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In Search of Purity

by JESSI KAUR

 

A "purification ceremony" conducted at Guruvayur, a premier Hindu temple in Kerala, India, has been the cause of a recent controversy in India.

Vayalar Ravi, a Union Minister for Overseas Indian Affairs, had conducted a feeding ceremony for his grandson during which his son, Ravi Krishna, was present. The need for the purification ritual arose because Ravi Krishna is the son of a Christian mother. The fact that his father is a Hindu is not enough for him to be considered a Hindu. Tradition demands that a purification ritual be conducted if a non-Hindu enters the temple.

Vayalar Ravi enjoys enough clout as a minister that the Chairman of the Board of Guruvayur temple proclaimed that Ravi Krishna is a Hindu, based on his paternal lineage.

The proclamation did not hold much water with the thantri (Chief Priest) of the temple, who upholds the belief that a non-Hindu's entry into the temple will make the idol impure. Being the final authority in all matters of the temple, he ordered a purification ritual to be conducted.

In a tirade to the press, the Union Minister blamed "Brahminical arrogance" for this attitude. Ravi belongs to Kerala's Ezhava caste, which is considered one of the "backward" classes. He said that it brought back memories of the days when he was considered an "untouchable".

Was the purification ritual conducted because he belonged to a lower caste or because he married a Catholic? In either case, it is discriminatory and one can empathize with Ravi's chagrin. Any reminder of the time when people of "lower" castes were not permitted to enter the temples cannot but be hurtful and humiliating.

K.J Yesudas, a veteran playback singer, has been disallowed entry into the temple because he is a Christian, even though he professes devotion to Guruvayurappan.

However, foreigners armed with certificates that state their professed belief in the Hindu faith, freely visit the temple on a daily basis!

In 1936, the ban on "lower" caste Hindus from entering  the temple was lifted. But entry was still barred to certain people who were considered "under pollution". These included people who had recently had birth or death in their families, women "at certain times" and those who are "not Hindus".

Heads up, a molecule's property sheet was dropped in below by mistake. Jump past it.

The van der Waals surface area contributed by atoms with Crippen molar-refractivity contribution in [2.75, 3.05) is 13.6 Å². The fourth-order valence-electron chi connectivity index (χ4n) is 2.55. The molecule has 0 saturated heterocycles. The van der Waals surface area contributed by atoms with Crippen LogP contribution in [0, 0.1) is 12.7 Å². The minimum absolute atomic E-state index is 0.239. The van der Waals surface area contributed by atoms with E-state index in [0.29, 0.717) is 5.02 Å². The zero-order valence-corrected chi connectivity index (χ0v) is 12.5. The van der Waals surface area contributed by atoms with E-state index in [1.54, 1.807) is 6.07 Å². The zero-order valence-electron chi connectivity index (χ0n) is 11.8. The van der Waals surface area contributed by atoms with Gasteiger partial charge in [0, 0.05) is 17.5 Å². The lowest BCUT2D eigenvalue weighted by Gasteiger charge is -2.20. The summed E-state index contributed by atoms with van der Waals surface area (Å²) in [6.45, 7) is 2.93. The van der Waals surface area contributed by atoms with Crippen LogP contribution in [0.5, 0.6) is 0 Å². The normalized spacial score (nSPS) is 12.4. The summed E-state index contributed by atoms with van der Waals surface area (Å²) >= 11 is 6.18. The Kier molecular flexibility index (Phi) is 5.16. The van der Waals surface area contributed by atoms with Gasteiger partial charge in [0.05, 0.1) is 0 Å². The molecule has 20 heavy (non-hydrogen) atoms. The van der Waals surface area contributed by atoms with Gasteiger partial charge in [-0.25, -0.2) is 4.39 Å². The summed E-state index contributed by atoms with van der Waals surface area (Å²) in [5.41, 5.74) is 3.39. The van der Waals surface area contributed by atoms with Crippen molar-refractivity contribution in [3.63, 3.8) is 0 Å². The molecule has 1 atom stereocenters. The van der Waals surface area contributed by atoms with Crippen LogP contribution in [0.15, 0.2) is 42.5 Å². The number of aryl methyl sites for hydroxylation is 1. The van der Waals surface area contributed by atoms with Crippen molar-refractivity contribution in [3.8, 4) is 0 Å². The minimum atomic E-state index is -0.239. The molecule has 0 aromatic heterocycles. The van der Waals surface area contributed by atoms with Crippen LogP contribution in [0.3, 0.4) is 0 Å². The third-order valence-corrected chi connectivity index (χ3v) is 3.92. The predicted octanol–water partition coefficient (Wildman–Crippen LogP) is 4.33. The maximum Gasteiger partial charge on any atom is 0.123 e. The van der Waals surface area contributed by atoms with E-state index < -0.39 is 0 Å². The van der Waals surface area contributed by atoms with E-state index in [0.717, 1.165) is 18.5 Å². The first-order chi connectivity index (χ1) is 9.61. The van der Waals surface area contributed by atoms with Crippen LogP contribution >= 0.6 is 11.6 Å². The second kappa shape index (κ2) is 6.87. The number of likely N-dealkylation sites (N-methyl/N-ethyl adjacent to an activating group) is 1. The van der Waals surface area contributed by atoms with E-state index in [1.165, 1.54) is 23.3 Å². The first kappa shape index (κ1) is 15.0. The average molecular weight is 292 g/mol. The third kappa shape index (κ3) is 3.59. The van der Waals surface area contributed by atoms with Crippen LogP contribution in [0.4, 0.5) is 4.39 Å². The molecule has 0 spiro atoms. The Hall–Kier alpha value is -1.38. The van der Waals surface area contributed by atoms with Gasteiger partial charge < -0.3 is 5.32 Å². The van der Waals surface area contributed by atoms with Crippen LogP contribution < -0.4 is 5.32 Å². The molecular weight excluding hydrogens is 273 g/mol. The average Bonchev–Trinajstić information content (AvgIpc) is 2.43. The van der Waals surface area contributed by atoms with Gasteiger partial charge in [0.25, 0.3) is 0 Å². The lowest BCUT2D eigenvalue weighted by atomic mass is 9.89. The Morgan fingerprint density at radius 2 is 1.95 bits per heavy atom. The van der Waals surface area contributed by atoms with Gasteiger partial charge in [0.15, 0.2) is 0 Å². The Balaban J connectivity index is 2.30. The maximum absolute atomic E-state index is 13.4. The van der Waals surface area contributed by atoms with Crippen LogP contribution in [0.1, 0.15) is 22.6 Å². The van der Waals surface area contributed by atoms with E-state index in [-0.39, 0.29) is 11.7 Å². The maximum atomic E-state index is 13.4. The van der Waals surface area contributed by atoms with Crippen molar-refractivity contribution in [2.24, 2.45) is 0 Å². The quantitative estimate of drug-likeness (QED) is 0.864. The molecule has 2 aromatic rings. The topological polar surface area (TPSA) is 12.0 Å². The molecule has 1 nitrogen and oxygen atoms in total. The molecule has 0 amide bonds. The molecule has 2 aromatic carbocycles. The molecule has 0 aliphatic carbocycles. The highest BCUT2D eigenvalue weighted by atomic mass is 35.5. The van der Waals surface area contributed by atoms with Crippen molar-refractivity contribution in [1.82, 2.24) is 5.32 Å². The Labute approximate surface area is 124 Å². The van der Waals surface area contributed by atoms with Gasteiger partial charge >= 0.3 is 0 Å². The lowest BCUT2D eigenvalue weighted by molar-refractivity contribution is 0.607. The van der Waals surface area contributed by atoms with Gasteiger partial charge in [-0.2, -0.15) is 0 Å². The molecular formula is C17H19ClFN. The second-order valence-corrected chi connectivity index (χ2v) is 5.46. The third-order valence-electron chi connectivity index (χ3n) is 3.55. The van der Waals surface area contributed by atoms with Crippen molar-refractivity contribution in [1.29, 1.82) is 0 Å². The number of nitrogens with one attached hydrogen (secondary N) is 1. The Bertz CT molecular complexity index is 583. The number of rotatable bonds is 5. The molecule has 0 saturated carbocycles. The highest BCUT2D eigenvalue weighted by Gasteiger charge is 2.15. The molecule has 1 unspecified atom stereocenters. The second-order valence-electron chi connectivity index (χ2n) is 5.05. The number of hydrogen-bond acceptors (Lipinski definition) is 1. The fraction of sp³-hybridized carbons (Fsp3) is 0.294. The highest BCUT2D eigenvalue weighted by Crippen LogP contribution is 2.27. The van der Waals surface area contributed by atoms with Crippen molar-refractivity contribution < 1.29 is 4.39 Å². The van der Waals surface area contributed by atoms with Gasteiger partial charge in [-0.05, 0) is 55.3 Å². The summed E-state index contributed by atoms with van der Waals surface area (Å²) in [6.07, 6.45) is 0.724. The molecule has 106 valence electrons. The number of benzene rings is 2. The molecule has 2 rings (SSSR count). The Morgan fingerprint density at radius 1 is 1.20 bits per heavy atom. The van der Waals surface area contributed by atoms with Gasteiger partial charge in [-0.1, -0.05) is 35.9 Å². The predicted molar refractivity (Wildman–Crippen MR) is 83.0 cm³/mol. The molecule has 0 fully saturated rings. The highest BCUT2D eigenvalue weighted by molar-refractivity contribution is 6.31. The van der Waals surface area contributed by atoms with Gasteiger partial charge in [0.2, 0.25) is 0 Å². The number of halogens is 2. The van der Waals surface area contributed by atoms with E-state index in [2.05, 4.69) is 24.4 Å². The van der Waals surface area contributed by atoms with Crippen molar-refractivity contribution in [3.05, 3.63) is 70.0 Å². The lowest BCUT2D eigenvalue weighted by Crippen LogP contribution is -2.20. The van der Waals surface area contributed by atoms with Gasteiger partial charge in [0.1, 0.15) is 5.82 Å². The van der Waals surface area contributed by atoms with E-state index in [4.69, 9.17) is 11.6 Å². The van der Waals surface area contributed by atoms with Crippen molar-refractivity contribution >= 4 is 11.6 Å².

This resulted in large boards displaying "Non-Hindus not allowed" signs outside several temples in Kerala.

The Chief Minister of Kerala is of the opinion that legislation may be needed to change the debarring of non-Hindus to the temples. But the situation has polarized politicians and pundits at many levels.

Communal undertones are never too distant in any controversy in India. Some people are questioning why women are not allowed in mosques, while others are rightfully saying that if legislation is sought to make the change, it should apply equally to temples of all faiths.

It is a knotty situation with no resolution in sight.

While each religion is free to define the parameters of its faith, it does seem terribly ironic to bar devotees from a place of worship.

I am grateful to our Gurus and to Sikhi for an all-encompassing and inclusive approach to humanity. It was Guru Arjan, the Fifth Master, for example, who invited a pious soul of another faith  -  the respected Muslim pir, Mian Mir  -  to lay down the corner-stone of the Harmandar Sahib. Thus, in one fell swoop, he removed the potential for any Sikh thereafter to suggest that there was any theological basis to exclude anyone  -  I repeat, anyone!  -  from a gurdwara.

It is important to remember that he did this at a time when India was deeply entangled in casteism and the mere casting of  the shadow of an "untouchable" rendered one of a higher "caste" to be considered defiled.

To further emphasize the point he was making, Guru Arjan designed the Harmandar to have four entrances, one pointing in each direction of the compass  -  to signify that its doors were open to everyone!

When I bow down to make my obeisance to the One God of all, I am happy to be part of the human race and have my identity melt into one of being an ordinary devotee.

No more, no less.

Just like everyone else who is there.

[Photo:  Top of this page  -  An aerial view of the Durbar Sahib in Amritsar; Courtesy, The Big Durian. Bottom of this page  -  A view of the causeway, from inside the Harmandar; photo by Saurabh. Second photo from bottom  -  A view of the Harmandar from across the water; photo by Saurabh. Thumbnail  -  detail from photo by Bob Wallace.]